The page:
Figures suggest the pending legalization of recreational marijuana will not exactly trigger a green boom.
As of August 30, the Liquor and Cannabis Regulation Branch (LCRB) has received 72 paid applications from would-be retailers of recreational marijuana, with 17 applications coming from Vancouver Island.
No statistics are available for the Greater Victoria area, according to the ministry of the attorney-general, which said it does not release community-specific statistics concerning private business matters between applicants and the LCRB, but also for competitive reasons, since the disclosure of more precise information could influence the market and inadvertently provide private business information.
The federal government has set Oct. 17 as the deadline for the legalization of recreational marijuana, and British Columbians will be able to purchase recreational marijuana at provincial stores, as well as private outlets through a mixed-model
The provincial government this July licensed its first Liquor Distribution Branch store for retail marijuana sales. It also signed agreements with 31 federally licensed producers to stock them when legalization takes effect in October.
But if the provincial government has set the wheels in motion, the number of applications from private retailers suggests a level of hesitancy. Brandon Wright, chief executive officer and co-founder of Baked Edibles, which processes cannabis into food products, called the numbers of applicants low.
Several factors may account for this development. They include among others all the normal obstacles businesses face as they try to establish themselves such as financing, procurement of product, and retail space. But the recreational pot industry also possesses its own industry-specific barriers. Not unlike alcohol during the late 19th century and early parts of the 20th century, marijuana enters the market place with a social stigma that translates into local prohibition.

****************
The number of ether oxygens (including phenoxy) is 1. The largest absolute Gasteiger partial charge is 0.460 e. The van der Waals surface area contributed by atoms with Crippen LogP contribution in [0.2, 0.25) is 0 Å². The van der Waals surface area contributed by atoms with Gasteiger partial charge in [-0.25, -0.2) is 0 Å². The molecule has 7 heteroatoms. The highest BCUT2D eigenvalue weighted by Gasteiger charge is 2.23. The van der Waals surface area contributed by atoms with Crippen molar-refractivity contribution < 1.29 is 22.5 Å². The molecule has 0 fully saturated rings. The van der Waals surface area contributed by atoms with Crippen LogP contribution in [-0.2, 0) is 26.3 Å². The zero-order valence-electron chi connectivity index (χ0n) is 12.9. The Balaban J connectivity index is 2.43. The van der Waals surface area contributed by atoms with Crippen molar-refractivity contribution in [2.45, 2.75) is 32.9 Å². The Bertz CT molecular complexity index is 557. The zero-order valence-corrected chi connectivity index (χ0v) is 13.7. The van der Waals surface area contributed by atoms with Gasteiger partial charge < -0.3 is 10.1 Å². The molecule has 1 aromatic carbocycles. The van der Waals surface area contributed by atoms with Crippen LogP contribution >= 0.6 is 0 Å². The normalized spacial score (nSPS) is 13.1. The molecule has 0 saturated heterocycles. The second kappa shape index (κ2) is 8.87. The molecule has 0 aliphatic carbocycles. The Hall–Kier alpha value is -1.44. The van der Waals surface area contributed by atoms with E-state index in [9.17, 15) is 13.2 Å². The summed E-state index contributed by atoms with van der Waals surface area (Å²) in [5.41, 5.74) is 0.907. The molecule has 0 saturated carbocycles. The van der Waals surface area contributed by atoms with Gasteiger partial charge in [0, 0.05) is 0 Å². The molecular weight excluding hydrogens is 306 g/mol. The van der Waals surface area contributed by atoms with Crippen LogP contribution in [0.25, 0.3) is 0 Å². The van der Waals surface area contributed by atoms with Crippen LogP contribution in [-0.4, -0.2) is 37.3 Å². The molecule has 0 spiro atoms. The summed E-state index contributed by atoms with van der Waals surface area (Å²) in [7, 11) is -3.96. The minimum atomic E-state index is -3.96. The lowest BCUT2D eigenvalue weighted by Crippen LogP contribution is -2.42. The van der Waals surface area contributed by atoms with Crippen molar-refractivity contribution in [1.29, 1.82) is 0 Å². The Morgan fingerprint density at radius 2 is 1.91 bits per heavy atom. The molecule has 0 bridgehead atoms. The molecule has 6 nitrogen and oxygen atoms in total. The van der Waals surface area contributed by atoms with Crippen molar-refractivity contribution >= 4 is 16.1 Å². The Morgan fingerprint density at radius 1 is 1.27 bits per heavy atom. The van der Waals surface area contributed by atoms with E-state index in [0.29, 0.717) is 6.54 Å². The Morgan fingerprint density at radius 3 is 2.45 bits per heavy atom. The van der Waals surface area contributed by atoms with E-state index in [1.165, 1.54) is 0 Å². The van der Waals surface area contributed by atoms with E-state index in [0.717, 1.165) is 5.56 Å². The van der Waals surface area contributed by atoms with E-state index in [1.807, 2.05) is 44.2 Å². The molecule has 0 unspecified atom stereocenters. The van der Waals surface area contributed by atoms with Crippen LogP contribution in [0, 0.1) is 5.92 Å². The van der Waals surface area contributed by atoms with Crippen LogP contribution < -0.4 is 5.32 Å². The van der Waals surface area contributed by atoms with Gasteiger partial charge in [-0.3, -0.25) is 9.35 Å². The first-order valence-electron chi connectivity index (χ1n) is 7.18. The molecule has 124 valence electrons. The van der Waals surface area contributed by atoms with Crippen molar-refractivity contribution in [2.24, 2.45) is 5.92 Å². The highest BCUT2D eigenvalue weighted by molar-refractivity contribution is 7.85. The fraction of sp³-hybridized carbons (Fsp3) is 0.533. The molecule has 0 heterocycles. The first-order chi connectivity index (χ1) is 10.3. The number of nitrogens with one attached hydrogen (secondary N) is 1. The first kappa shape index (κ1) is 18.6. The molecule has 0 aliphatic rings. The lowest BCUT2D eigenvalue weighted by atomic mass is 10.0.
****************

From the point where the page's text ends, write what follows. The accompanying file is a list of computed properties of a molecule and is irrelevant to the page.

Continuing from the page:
Under the terms of the pending legalization, municipalities will be able to restrict the sales, production and distribution of recreational marijuana, and number of communities in the Greater Victoria area including Saanich have passed such measures.
In this way, they not act any differently than the countless of Canadian communities that had passed local ordinances against liquor at the turn of the 19th into the 20th century.
This said, Saanich has also signalled that it would be limit its current “full prohibition” once it has received additional information. This hesitancy on behalf of municipalities also appears in the general public.
Less than half of British Columbians think the country is prepared for the change, according to a new poll by Insights West issued in early September.
It says 46 per cent of respondents said they feel confident in the federal government rolling out the Cannabis Act on Oct. 17. Only four per cent more feel the province is ready.